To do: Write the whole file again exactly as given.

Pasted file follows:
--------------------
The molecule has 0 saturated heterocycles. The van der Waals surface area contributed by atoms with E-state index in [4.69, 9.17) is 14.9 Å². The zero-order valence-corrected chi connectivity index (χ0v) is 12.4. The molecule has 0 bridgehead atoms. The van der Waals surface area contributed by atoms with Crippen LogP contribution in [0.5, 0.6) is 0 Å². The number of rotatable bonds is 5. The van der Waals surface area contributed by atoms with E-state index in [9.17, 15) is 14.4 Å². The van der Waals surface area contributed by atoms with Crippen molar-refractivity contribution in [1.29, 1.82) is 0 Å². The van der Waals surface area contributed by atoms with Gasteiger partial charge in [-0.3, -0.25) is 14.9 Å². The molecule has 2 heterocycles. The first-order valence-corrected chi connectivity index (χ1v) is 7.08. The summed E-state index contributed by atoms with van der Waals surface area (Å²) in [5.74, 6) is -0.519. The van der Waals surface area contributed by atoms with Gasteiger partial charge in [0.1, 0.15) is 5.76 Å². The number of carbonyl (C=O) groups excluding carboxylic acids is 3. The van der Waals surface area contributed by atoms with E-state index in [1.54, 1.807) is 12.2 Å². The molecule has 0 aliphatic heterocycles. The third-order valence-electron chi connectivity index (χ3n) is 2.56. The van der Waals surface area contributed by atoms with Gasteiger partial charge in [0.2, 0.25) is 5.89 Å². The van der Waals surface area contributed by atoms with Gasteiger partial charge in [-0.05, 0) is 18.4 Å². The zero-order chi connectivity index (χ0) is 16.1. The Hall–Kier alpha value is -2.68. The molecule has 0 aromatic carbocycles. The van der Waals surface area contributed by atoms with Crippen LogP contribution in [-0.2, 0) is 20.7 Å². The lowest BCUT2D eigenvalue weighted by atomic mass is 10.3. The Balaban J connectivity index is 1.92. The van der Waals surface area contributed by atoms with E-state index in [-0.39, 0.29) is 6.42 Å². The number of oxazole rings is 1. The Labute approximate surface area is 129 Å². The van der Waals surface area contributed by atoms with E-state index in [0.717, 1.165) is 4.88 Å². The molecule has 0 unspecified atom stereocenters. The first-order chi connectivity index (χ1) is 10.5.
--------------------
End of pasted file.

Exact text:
The molecule has 0 saturated heterocycles. The van der Waals surface area contributed by atoms with E-state index in [4.69, 9.17) is 14.9 Å². The zero-order valence-corrected chi connectivity index (χ0v) is 12.4. The molecule has 0 bridgehead atoms. The van der Waals surface area contributed by atoms with Crippen LogP contribution in [0.5, 0.6) is 0 Å². The number of rotatable bonds is 5. The van der Waals surface area contributed by atoms with E-state index in [9.17, 15) is 14.4 Å². The van der Waals surface area contributed by atoms with Crippen molar-refractivity contribution in [1.29, 1.82) is 0 Å². The van der Waals surface area contributed by atoms with Gasteiger partial charge in [-0.3, -0.25) is 14.9 Å². The molecule has 2 heterocycles. The first-order valence-corrected chi connectivity index (χ1v) is 7.08. The summed E-state index contributed by atoms with van der Waals surface area (Å²) in [5.74, 6) is -0.519. The van der Waals surface area contributed by atoms with Gasteiger partial charge in [0.1, 0.15) is 5.76 Å². The number of carbonyl (C=O) groups excluding carboxylic acids is 3. The van der Waals surface area contributed by atoms with E-state index in [1.54, 1.807) is 12.2 Å². The molecule has 0 aliphatic heterocycles. The third-order valence-electron chi connectivity index (χ3n) is 2.56. The van der Waals surface area contributed by atoms with Gasteiger partial charge in [0.2, 0.25) is 5.89 Å². The van der Waals surface area contributed by atoms with Gasteiger partial charge in [-0.05, 0) is 18.4 Å². The zero-order chi connectivity index (χ0) is 16.1. The Hall–Kier alpha value is -2.68. The molecule has 0 aromatic carbocycles. The van der Waals surface area contributed by atoms with Crippen LogP contribution in [-0.2, 0) is 20.7 Å². The lowest BCUT2D eigenvalue weighted by atomic mass is 10.3. The Balaban J connectivity index is 1.92. The van der Waals surface area contributed by atoms with E-state index in [-0.39, 0.29) is 6.42 Å². The number of oxazole rings is 1. The Labute approximate surface area is 129 Å². The van der Waals surface area contributed by atoms with E-state index in [0.717, 1.165) is 4.88 Å². The molecule has 0 unspecified atom stereocenters. The first-order chi connectivity index (χ1) is 10.5.